-Maxwell is also in control of OMAC, and uses the power from Brother Eye to make OMAC leader of a giant robot army full of OMACs. This is after Maxwell uses mind control to make Superman go berserk and fight the team, mainly revolving around Wonder Woman (because he believes she killed Lois Lane).

-Flash is a character used for some laughs, as well as some human grounding with his wife and nephew. He also ends up saving the day at the end, and does this unfortunately by sacrificing himself. Thus Barry Allen perishes and makes way for Wally West (who is actually a great Kid Flash in this script) to inherit the Flash mantle.

Hey, what’s that movie where all the superheroes team up and fight the army of robots? The one where it’s the one hero’s fault for creating the super computer, and he almost tears the team apart before he finally claims responsibility? I remember there being a scene where the two strongest members are flying around and fighting in the middle of the city because one of them is under mind control, and also the scene where the really fast guy dies while saving the others. Age of Ultron? No… The one I’m thinking of was 8 years ago. When was Citizen Kane?

I am not personally accusing Joss Whedon of stealing, especially because I don’t want him to delete his Topless Robot commenter account: “Dr. Abraxas” is a longtime valued member of this community. But I am saying this is a theory that someone could easily form while reading this script, and anyone is free to debunk it in any way they see fit. Moving on…

2. Fast Food Nation


Ok, so that army of OMACs? They are the people of the Earth, transformed. Well, not everybody – just those who ate at McDonald’s. Well, not quite McDonald’s – in this script it’s called Kryptoburger. It’s the biggest burger chain in the world, with a slogan of “Over a million served!” Its owned by Maxwell Lord, who has been planting OMAC nanomachines in the food. Also, being a superhero-themed restaurant, Kryptoburger has employees that dress like the members of the Justice League.

An anti-fast-food message via a restaurant that downplays legendary characters is delivered as a plot twist? In a movie that would have probably had toys at fast food restaurants? Just sayin’ that’s quite the whopper.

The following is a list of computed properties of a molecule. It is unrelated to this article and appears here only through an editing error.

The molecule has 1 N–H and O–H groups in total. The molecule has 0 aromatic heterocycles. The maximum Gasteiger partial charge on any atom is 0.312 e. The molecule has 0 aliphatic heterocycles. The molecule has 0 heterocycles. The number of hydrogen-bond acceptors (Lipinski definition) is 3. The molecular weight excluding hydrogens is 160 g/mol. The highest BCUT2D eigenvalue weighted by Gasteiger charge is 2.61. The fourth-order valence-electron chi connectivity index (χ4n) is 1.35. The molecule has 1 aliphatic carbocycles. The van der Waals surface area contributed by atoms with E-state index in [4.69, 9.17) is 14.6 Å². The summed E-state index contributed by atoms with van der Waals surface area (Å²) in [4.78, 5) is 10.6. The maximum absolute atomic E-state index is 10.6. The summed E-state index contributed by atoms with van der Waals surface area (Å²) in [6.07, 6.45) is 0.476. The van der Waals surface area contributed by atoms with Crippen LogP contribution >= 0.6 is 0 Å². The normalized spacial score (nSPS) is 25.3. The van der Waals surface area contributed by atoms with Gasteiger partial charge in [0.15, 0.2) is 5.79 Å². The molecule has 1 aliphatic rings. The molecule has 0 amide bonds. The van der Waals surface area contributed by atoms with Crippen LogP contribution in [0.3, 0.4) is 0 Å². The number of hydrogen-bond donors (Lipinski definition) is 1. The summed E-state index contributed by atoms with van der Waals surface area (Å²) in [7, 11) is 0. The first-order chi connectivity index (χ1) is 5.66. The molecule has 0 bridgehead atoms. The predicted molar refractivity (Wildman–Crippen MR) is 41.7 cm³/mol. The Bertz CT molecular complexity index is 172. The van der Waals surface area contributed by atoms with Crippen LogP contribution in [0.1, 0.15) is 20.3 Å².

Now let’s take the plunge into the dark and gritty aspects of the script. Wahoo!

3. Start off With a Bang


So you’re writing a Justice League movie. Your key characters are going to include not one but two aliens with superpowers, an Amazonian from Greek mythology, a ring-bearer who uses his imagination, somebody nicknamed “The Scarlet Speedster”, and Batman. This means fun is in order, and by the boatload. Remember that before your story really gets cooking, the first few minutes of your film are an amazing opportunity to introduce your team as a unit, highlighting how they complement each other, or even spending a few moments with each of them individually so we get a brief idea of each moving part. As long as you introduce those characters being themselves, odds are your audience will have a ball.

Wait, but you wanna do what? Open on Superman, floating in a dark sky? Wearing all black with an even blacker ‘S’ logo…ok why? So you can pan out to reveal that the Justice League is at a funeral? Damn. Whose? Drop hints for Batman?! Batman’s funeral. You want to open on Batman’s funeral. *Chuckles and mugs at camera.*

Since I spoiled it already, I guess I should mention that at the beginning the script leads you in the Batman direction, but it finishes with a bookend where we see it is indeed the Flash’s funeral. Batman pays tribute by himself, later by saying “Godspeed, Barry Allen.” They can’t even be cute without being grim! You know, I think the running joke of Hollywood producers doing lines upon lines of cocaine is a little askew. At least at WB, what seems more likely the case is that their excessive drug binge was a few years ago, and now they are on the worst comedown ever. No wonder they hate joy.